Armstrong & Upper WolfJaw (Winter)

posted in: 46er, Adirondacks, Landscape | 0

After a successful hike to Big Slide and with continuing cool temperatures and sunshine, I had hoped to take Kathy on a more wintry hike. We packed the snowshoes, hoped for a white fluffy trail and headed up two of the lower Great Range, Armstrong and Upper WolfJaw Mountains.

Starting from the Ausable Club lot, we turned up the Beaver Meadow Falls trail which starts at the eponymous birthday-cake waterfall. At about 3,000′ we switched into Hillsound Trail Crampons and a few hundred feet higher it was solidly snow and ice. I liked our prospects for actually using the snowshoes!

With the recent warm (hot?) weather and sunshine followed by the current cold snap, the snow was pockmarked with frozen footsteps. It softened as we navigated a somewhat tricky ridge line near the col, but thankfully the ladders near the top were open, not covered in ice.

Gothics (right) and Pyramid (left) from the Armstrong/Gothics col
Gothics (right) and Pyramid (left) from the Armstrong/Gothics col

The last 0.4 miles was acceptable snowshoeing, although the snow was still a bit of a minefield. I was hopeful we could keep the snowshoes on for the rest of the ridge hike. Like on Big Slide, we soaked up the sunshine and vistas from the summit, with no wind at all and clear skies.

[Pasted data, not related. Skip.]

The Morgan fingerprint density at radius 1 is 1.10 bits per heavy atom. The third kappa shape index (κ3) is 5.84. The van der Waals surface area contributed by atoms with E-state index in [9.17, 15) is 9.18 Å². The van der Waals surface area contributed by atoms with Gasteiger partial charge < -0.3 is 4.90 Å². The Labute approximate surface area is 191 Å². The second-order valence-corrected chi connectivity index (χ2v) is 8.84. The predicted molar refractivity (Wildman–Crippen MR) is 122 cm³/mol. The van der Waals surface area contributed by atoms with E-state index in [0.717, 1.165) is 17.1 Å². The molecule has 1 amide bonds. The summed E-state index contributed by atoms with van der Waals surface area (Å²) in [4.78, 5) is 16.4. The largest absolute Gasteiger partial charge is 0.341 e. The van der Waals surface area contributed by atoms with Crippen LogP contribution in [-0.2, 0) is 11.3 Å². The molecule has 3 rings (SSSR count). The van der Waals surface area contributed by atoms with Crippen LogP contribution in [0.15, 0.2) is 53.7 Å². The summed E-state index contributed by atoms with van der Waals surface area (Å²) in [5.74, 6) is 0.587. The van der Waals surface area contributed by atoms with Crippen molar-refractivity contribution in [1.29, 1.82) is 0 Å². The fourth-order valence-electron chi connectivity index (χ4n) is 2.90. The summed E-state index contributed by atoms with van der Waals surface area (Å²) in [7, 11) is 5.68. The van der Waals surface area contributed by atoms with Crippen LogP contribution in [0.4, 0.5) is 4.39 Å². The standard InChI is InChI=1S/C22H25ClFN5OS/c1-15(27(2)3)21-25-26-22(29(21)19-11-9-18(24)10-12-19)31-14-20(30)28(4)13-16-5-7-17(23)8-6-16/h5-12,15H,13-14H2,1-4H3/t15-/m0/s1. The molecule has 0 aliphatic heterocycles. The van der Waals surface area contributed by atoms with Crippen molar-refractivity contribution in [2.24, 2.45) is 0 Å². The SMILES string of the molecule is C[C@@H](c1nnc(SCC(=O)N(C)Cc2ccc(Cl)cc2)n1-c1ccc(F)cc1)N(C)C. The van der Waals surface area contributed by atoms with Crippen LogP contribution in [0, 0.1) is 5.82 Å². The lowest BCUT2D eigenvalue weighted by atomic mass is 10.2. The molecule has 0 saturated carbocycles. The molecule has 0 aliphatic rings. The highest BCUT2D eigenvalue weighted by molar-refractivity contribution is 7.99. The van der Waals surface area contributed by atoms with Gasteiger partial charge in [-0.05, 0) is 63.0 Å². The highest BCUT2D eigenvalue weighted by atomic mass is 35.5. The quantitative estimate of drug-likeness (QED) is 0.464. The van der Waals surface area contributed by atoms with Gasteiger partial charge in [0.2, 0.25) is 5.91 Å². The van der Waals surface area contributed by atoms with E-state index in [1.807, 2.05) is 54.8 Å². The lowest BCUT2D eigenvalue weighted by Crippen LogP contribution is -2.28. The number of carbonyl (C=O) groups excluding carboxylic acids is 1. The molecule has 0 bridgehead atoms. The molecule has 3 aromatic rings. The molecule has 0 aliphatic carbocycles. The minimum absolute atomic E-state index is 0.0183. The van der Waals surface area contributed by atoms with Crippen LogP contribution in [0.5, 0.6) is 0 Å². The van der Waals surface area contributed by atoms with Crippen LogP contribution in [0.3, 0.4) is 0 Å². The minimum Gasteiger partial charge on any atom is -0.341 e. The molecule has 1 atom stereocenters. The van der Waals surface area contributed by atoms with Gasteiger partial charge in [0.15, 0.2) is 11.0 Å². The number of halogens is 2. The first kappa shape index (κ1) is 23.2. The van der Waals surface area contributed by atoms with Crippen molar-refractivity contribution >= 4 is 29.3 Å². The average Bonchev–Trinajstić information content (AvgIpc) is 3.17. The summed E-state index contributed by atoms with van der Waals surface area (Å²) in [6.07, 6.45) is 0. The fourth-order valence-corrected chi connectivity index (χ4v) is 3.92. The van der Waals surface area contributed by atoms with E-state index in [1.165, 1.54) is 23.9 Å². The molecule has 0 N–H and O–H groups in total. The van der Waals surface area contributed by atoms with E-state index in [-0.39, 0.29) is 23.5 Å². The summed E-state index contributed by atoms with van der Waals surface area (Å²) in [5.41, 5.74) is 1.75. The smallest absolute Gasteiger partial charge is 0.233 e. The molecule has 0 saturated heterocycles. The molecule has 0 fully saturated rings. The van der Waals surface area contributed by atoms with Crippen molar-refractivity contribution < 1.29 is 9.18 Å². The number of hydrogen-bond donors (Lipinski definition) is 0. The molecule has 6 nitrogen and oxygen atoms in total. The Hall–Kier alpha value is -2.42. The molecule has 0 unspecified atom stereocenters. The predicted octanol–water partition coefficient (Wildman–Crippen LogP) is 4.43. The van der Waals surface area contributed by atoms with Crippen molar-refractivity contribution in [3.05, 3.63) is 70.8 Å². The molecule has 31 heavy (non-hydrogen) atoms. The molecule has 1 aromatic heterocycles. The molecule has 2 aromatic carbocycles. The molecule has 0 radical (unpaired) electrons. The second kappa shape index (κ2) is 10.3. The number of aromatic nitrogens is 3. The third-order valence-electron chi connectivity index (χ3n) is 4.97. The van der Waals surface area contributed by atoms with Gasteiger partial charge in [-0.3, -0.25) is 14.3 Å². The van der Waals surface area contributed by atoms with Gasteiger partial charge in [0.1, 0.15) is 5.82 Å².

Then things turned on us. The descent off Armstrong was all ice, forcing us out of the clumsy snowshoes. There were long, steep pitches with no recourse but to trust the Hillsounds and make a leap. Ladders were iced over, and in most places there were no alternative ways down.

Partially frozen ladder between Armstrong & Upper WolfJaw
Partially frozen ladder between Armstrong & Upper WolfJaw

It was slow (but safe!) going, and then Upper WolfJaw was exactly the same: acceptable on the way up, a river of ice on the steep descent.

After another slow descent in the worst conditions I’ve seen this winter, getting to the snowed-in WolfJaws Notch was a victory. The rest of the way was snow at the top, mud at the bottom, and an easy walk out of a hard day.

Leave a Reply